Carson Block is going after bigger game. The short-selling investor has established a track record in recent years exposing fraud at Chinese companies through his research firm, Muddy Waters. So his decision to raise doubts about commodity trader Olam's accounts will make investors sit up. But the Singapore-based company is a much larger target. Both sides have much to lose.
Mr. Block publicly questioned Olam's accounting at a conference in London, though Muddy Waters has not yet published a detailed research report. That makes it hard for investors to judge whether he has uncovered new information – and harder for Olam to respond. Even so, Mr. Block's attention was sufficient to send Olam's U.S.-listed shares tumbling overnight, and for its shares to be suspended in Singapore.
Mr. Block made his name exposing dodgy accounting and potential fraud at Chinese companies while shorting the companies' shares. Last year, he bagged his biggest target when a report on Sino-Forest prompted the Chinese forestry group's near-collapse. But his aim has not been entirely true. Shares in Focus Media, a Chinese operator of electronic billboards, fell sharply after Muddy Waters questioned its disclosure and transactions. However, they recovered when the company's founder launched a bid backed by Carlyle, the private equity group. If the deal goes ahead, it will take the sting out of Mr. Block's analysis.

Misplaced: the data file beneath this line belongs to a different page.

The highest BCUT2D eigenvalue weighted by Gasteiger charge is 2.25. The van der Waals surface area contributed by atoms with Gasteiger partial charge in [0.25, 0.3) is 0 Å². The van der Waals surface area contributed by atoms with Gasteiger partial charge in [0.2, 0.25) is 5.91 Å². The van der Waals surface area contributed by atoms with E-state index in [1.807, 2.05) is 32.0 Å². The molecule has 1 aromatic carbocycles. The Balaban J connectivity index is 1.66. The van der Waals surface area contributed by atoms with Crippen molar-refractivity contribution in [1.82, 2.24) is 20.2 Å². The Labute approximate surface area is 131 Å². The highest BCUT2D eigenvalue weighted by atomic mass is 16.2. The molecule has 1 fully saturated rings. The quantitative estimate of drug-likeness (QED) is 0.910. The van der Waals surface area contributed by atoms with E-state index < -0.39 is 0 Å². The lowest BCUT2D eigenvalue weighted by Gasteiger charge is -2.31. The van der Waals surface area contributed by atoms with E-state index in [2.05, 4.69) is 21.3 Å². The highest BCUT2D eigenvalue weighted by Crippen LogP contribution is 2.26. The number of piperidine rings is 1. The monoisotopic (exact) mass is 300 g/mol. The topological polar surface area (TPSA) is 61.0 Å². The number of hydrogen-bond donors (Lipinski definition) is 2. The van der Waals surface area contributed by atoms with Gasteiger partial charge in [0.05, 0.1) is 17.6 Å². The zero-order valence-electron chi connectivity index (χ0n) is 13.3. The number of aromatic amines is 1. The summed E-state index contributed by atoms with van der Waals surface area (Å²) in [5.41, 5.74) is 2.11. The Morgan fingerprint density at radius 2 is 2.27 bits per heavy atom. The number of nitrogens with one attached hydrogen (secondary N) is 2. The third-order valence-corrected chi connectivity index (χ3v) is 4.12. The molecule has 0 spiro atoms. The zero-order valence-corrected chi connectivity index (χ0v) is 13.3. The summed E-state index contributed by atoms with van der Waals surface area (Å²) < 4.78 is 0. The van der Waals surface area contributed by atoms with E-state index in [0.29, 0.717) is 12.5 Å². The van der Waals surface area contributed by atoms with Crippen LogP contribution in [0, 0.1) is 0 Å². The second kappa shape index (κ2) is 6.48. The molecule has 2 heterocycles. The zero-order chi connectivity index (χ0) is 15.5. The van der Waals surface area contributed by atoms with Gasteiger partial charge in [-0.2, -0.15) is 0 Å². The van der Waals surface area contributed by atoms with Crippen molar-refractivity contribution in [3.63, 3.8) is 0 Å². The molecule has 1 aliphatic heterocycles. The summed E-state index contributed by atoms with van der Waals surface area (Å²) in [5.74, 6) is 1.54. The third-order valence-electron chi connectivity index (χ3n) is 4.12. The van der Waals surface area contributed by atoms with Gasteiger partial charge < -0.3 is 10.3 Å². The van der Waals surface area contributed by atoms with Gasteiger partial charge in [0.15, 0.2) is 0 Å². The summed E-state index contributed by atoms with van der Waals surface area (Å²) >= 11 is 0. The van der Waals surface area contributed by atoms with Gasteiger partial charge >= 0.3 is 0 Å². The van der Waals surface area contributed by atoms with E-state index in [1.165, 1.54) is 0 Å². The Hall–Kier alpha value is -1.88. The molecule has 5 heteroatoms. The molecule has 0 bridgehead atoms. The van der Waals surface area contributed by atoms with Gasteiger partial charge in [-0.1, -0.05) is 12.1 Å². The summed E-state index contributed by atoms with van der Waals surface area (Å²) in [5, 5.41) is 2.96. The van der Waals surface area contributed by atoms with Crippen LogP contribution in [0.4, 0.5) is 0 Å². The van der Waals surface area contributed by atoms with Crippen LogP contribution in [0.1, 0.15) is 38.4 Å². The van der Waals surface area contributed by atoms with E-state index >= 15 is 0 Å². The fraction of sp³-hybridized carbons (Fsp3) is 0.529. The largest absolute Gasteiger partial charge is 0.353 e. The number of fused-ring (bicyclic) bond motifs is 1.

Olam, meanwhile, is in a different league. With a market capitalisation of around $3.5-billion, it is bigger than the typical Muddy Waters target. It has been listed on the Singapore exchange for seven years. Temasek, the Singaporean sovereign wealth fund, has a 16 per cent stake.
Mr. Block is not the first to raise questions: in February, 2011, a CLSA analyst issued a "sell" note that pointed to the Olam's dependence on Nigerian export incentives and differences between its audited and unaudited accounts. Though Olam refuted the claims, its shares have never fully recovered. The experience has doubtless made Olam all the more determined to defend itself. Mr. Block, who was quoted as saying that the company will fail, needs to be proven right in order for investors to continue to take his research seriously. Only one reputation can emerge from this fight intact.